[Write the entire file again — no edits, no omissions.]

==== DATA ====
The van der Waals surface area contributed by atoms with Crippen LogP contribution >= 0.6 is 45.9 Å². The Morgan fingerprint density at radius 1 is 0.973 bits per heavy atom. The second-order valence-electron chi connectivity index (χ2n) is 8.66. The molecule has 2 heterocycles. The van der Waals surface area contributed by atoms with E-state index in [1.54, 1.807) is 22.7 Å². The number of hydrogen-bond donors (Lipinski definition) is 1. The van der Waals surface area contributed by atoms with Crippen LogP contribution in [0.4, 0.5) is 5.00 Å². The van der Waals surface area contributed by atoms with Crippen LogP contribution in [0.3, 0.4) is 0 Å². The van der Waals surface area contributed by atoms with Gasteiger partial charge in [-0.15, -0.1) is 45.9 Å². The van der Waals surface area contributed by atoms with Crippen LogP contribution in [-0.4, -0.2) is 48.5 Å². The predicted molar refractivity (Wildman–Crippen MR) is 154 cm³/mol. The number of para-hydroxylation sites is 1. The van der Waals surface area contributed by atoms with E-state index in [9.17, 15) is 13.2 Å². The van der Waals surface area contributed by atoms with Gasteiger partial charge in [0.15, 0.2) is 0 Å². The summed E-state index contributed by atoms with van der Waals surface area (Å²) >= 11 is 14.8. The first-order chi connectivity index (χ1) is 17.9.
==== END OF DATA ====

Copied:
The van der Waals surface area contributed by atoms with Crippen LogP contribution >= 0.6 is 45.9 Å². The Morgan fingerprint density at radius 1 is 0.973 bits per heavy atom. The second-order valence-electron chi connectivity index (χ2n) is 8.66. The molecule has 2 heterocycles. The van der Waals surface area contributed by atoms with E-state index in [1.54, 1.807) is 22.7 Å². The number of hydrogen-bond donors (Lipinski definition) is 1. The van der Waals surface area contributed by atoms with Crippen LogP contribution in [0.4, 0.5) is 5.00 Å². The van der Waals surface area contributed by atoms with Crippen LogP contribution in [0.3, 0.4) is 0 Å². The van der Waals surface area contributed by atoms with Gasteiger partial charge in [-0.15, -0.1) is 45.9 Å². The van der Waals surface area contributed by atoms with Crippen LogP contribution in [-0.4, -0.2) is 48.5 Å². The predicted molar refractivity (Wildman–Crippen MR) is 154 cm³/mol. The number of para-hydroxylation sites is 1. The van der Waals surface area contributed by atoms with E-state index in [9.17, 15) is 13.2 Å². The van der Waals surface area contributed by atoms with Gasteiger partial charge in [0.15, 0.2) is 0 Å². The summed E-state index contributed by atoms with van der Waals surface area (Å²) >= 11 is 14.8. The first-order chi connectivity index (χ1) is 17.9.